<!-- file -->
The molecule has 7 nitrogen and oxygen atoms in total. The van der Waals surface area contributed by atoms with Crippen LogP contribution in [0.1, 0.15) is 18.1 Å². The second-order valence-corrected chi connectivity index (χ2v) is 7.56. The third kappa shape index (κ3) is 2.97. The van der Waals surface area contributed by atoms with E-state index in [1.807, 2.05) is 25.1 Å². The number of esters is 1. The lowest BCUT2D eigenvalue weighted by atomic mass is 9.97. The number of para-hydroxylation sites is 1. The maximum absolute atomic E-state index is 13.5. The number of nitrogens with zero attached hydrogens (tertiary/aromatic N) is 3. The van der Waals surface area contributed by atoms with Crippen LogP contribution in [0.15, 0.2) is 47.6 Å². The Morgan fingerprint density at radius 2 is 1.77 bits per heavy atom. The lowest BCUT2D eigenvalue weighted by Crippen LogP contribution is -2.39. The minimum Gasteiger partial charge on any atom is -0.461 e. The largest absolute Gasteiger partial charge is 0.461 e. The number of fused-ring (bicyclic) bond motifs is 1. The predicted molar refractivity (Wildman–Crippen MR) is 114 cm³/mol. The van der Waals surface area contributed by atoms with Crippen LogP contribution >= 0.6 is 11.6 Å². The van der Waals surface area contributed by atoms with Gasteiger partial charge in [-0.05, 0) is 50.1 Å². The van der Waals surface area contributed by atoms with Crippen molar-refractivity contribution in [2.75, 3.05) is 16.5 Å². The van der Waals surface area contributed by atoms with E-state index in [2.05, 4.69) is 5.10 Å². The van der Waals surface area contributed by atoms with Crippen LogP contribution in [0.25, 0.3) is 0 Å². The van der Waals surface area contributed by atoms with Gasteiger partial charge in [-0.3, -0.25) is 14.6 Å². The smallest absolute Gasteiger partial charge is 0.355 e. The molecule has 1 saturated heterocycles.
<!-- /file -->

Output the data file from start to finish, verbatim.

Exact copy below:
The molecule has 7 nitrogen and oxygen atoms in total. The van der Waals surface area contributed by atoms with Crippen LogP contribution in [0.1, 0.15) is 18.1 Å². The second-order valence-corrected chi connectivity index (χ2v) is 7.56. The third kappa shape index (κ3) is 2.97. The van der Waals surface area contributed by atoms with E-state index in [1.807, 2.05) is 25.1 Å². The number of esters is 1. The lowest BCUT2D eigenvalue weighted by atomic mass is 9.97. The number of para-hydroxylation sites is 1. The maximum absolute atomic E-state index is 13.5. The number of nitrogens with zero attached hydrogens (tertiary/aromatic N) is 3. The van der Waals surface area contributed by atoms with Crippen LogP contribution in [0.15, 0.2) is 47.6 Å². The Morgan fingerprint density at radius 2 is 1.77 bits per heavy atom. The lowest BCUT2D eigenvalue weighted by Crippen LogP contribution is -2.39. The minimum Gasteiger partial charge on any atom is -0.461 e. The largest absolute Gasteiger partial charge is 0.461 e. The number of fused-ring (bicyclic) bond motifs is 1. The predicted molar refractivity (Wildman–Crippen MR) is 114 cm³/mol. The van der Waals surface area contributed by atoms with Crippen LogP contribution >= 0.6 is 11.6 Å². The van der Waals surface area contributed by atoms with Gasteiger partial charge in [-0.05, 0) is 50.1 Å². The van der Waals surface area contributed by atoms with Crippen molar-refractivity contribution in [2.75, 3.05) is 16.5 Å². The van der Waals surface area contributed by atoms with E-state index in [2.05, 4.69) is 5.10 Å². The van der Waals surface area contributed by atoms with Crippen LogP contribution in [0.25, 0.3) is 0 Å². The van der Waals surface area contributed by atoms with Gasteiger partial charge in [-0.3, -0.25) is 14.6 Å². The smallest absolute Gasteiger partial charge is 0.355 e. The molecule has 1 saturated heterocycles.